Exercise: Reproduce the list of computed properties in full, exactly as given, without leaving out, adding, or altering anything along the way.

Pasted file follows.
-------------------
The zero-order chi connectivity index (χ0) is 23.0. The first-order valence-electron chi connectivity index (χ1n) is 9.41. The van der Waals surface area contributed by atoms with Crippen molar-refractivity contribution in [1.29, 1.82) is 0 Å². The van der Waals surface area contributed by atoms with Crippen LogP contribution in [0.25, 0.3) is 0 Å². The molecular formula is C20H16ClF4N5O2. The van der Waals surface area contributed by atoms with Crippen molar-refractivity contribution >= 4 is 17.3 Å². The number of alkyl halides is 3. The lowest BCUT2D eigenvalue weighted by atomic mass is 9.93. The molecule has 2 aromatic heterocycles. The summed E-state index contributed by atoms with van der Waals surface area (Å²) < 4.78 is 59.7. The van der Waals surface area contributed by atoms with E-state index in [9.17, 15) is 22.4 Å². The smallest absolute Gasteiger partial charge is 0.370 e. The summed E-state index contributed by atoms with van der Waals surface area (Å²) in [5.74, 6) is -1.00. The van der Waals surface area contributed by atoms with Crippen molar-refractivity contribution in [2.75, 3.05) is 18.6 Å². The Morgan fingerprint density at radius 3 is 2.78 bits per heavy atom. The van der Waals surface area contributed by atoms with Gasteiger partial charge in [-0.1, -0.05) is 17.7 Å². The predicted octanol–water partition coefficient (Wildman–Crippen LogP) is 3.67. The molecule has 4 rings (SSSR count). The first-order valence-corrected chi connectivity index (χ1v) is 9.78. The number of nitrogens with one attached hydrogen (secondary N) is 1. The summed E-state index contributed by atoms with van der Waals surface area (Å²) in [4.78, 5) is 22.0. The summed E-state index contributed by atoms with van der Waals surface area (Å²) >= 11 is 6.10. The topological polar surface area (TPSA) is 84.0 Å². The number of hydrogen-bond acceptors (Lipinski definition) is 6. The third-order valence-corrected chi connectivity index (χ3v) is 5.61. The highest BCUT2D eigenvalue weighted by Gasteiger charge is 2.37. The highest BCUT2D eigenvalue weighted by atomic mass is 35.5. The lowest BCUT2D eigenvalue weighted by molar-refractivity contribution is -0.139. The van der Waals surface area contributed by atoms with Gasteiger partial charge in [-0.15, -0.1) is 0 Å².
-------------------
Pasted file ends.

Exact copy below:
The zero-order chi connectivity index (χ0) is 23.0. The first-order valence-electron chi connectivity index (χ1n) is 9.41. The van der Waals surface area contributed by atoms with Crippen molar-refractivity contribution in [1.29, 1.82) is 0 Å². The van der Waals surface area contributed by atoms with Crippen LogP contribution in [0.25, 0.3) is 0 Å². The molecular formula is C20H16ClF4N5O2. The van der Waals surface area contributed by atoms with Crippen molar-refractivity contribution >= 4 is 17.3 Å². The number of alkyl halides is 3. The lowest BCUT2D eigenvalue weighted by atomic mass is 9.93. The molecule has 2 aromatic heterocycles. The summed E-state index contributed by atoms with van der Waals surface area (Å²) < 4.78 is 59.7. The van der Waals surface area contributed by atoms with E-state index in [9.17, 15) is 22.4 Å². The smallest absolute Gasteiger partial charge is 0.370 e. The summed E-state index contributed by atoms with van der Waals surface area (Å²) in [5.74, 6) is -1.00. The van der Waals surface area contributed by atoms with Crippen molar-refractivity contribution in [2.75, 3.05) is 18.6 Å². The Morgan fingerprint density at radius 3 is 2.78 bits per heavy atom. The van der Waals surface area contributed by atoms with Gasteiger partial charge in [-0.1, -0.05) is 17.7 Å². The predicted octanol–water partition coefficient (Wildman–Crippen LogP) is 3.67. The molecule has 4 rings (SSSR count). The first-order valence-corrected chi connectivity index (χ1v) is 9.78. The number of nitrogens with one attached hydrogen (secondary N) is 1. The summed E-state index contributed by atoms with van der Waals surface area (Å²) in [4.78, 5) is 22.0. The summed E-state index contributed by atoms with van der Waals surface area (Å²) >= 11 is 6.10. The topological polar surface area (TPSA) is 84.0 Å². The number of hydrogen-bond acceptors (Lipinski definition) is 6. The third-order valence-corrected chi connectivity index (χ3v) is 5.61. The highest BCUT2D eigenvalue weighted by Gasteiger charge is 2.37. The highest BCUT2D eigenvalue weighted by atomic mass is 35.5. The lowest BCUT2D eigenvalue weighted by molar-refractivity contribution is -0.139. The van der Waals surface area contributed by atoms with Gasteiger partial charge in [-0.15, -0.1) is 0 Å².